• a maximum of $10,000 allowed for state and local tax deduction,
  • unreimbursed medical expenses exceeding 7.5 percent of  adjusted gross income (taxable income plus standard/itemized deduction) and
  • modified mortgage interest limitations on mortgage debt.

The result of the changes to itemized deductions and the higher standard deduction is that many taxpayers may not receive a benefit from itemized deductions and will instead utilize the standard deduction.

FILING REQUIREMENTS

Prior to the TCJA, taxpayers were required to file a tax return if their income reached the amount of the standard deduction, plus the personal exemption amount. Under the TCJA, taxpayers are required to file if their income reaches the new increased standard deductions.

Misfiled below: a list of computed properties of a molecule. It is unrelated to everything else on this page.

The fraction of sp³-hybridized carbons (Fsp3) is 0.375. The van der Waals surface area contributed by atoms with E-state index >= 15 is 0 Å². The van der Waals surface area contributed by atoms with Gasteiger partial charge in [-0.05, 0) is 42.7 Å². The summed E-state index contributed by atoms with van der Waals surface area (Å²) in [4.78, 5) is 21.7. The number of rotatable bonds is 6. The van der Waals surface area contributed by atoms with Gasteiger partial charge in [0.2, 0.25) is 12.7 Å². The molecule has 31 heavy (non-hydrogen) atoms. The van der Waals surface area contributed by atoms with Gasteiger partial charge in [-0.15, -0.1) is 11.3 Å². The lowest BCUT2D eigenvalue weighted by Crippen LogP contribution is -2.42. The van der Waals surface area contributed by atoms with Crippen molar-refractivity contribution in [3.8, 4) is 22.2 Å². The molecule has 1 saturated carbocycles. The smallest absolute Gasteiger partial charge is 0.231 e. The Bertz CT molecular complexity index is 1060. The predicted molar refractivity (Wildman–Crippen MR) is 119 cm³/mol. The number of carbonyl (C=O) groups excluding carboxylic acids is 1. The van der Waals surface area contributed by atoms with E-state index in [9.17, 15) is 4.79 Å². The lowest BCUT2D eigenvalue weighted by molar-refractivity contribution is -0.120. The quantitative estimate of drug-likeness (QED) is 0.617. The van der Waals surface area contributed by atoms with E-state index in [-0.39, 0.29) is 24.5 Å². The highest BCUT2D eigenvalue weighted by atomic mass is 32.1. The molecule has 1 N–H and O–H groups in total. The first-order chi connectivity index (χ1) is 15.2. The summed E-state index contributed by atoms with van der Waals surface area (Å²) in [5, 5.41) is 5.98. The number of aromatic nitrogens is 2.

Questions?

For additional information on the TCJA tax reform and its impact on individuals:

The new tax law is broad-reaching and complicated. In this time of change, Smith Schafer can be a valuable resource, helping you stay atop the latest developments. Contact us today to learn tax saving strategies that best fit your situation. We look forward to speaking with you soon!

Alternative Minimum Tax Calculations

Alternative Minimum Tax Calculations

The alternative minimum tax (AMT) was enacted back in 1969 to ensure high-income individuals do not take advantage of multiple tax breaks and avoid paying federal tax. However, in recent years, the AMT has been imposed on many middle-income taxpayers. The Tax Cuts and Jobs Act (TCJA) retains the individual AMT, but AMT exemptions and phaseout thresholds have been increased for 2018 through 2025.